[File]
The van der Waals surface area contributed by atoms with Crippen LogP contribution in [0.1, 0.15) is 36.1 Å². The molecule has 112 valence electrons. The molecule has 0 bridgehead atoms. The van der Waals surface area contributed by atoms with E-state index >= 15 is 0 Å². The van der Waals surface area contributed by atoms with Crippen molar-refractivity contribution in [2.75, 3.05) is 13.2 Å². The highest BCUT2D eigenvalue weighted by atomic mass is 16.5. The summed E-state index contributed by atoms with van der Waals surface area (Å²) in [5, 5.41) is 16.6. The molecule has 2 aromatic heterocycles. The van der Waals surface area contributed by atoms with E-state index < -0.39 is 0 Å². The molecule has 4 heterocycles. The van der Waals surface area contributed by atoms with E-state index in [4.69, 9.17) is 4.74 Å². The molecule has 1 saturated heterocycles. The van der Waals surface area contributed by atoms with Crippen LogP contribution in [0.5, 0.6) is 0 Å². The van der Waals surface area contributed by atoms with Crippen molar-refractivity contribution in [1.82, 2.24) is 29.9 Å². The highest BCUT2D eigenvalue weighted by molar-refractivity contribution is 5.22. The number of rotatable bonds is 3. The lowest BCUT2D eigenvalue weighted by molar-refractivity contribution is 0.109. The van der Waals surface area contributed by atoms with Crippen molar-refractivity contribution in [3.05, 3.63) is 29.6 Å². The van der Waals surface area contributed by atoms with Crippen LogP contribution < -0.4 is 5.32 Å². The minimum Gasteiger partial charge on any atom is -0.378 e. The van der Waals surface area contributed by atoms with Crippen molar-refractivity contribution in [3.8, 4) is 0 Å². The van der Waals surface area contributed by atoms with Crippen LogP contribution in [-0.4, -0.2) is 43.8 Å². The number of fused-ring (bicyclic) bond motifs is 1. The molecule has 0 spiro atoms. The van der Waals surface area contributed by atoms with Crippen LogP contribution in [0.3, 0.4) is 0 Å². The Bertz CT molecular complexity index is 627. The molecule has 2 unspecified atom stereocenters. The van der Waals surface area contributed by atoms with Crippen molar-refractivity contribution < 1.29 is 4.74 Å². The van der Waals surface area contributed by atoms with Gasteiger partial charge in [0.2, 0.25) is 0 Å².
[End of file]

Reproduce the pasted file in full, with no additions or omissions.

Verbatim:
The van der Waals surface area contributed by atoms with Crippen LogP contribution in [0.1, 0.15) is 36.1 Å². The molecule has 112 valence electrons. The molecule has 0 bridgehead atoms. The van der Waals surface area contributed by atoms with E-state index >= 15 is 0 Å². The van der Waals surface area contributed by atoms with Crippen molar-refractivity contribution in [2.75, 3.05) is 13.2 Å². The highest BCUT2D eigenvalue weighted by atomic mass is 16.5. The summed E-state index contributed by atoms with van der Waals surface area (Å²) in [5, 5.41) is 16.6. The molecule has 2 aromatic heterocycles. The van der Waals surface area contributed by atoms with E-state index < -0.39 is 0 Å². The molecule has 4 heterocycles. The van der Waals surface area contributed by atoms with E-state index in [4.69, 9.17) is 4.74 Å². The molecule has 1 saturated heterocycles. The van der Waals surface area contributed by atoms with Crippen LogP contribution in [0.5, 0.6) is 0 Å². The van der Waals surface area contributed by atoms with Crippen molar-refractivity contribution in [1.82, 2.24) is 29.9 Å². The highest BCUT2D eigenvalue weighted by molar-refractivity contribution is 5.22. The number of rotatable bonds is 3. The lowest BCUT2D eigenvalue weighted by molar-refractivity contribution is 0.109. The van der Waals surface area contributed by atoms with Crippen molar-refractivity contribution in [3.05, 3.63) is 29.6 Å². The van der Waals surface area contributed by atoms with Crippen LogP contribution < -0.4 is 5.32 Å². The minimum Gasteiger partial charge on any atom is -0.378 e. The van der Waals surface area contributed by atoms with Crippen molar-refractivity contribution in [3.8, 4) is 0 Å². The van der Waals surface area contributed by atoms with Crippen LogP contribution in [-0.4, -0.2) is 43.8 Å². The number of fused-ring (bicyclic) bond motifs is 1. The molecule has 0 spiro atoms. The van der Waals surface area contributed by atoms with Crippen LogP contribution in [0.3, 0.4) is 0 Å². The Bertz CT molecular complexity index is 627. The molecule has 2 unspecified atom stereocenters. The van der Waals surface area contributed by atoms with Crippen molar-refractivity contribution < 1.29 is 4.74 Å². The van der Waals surface area contributed by atoms with Gasteiger partial charge in [0.2, 0.25) is 0 Å².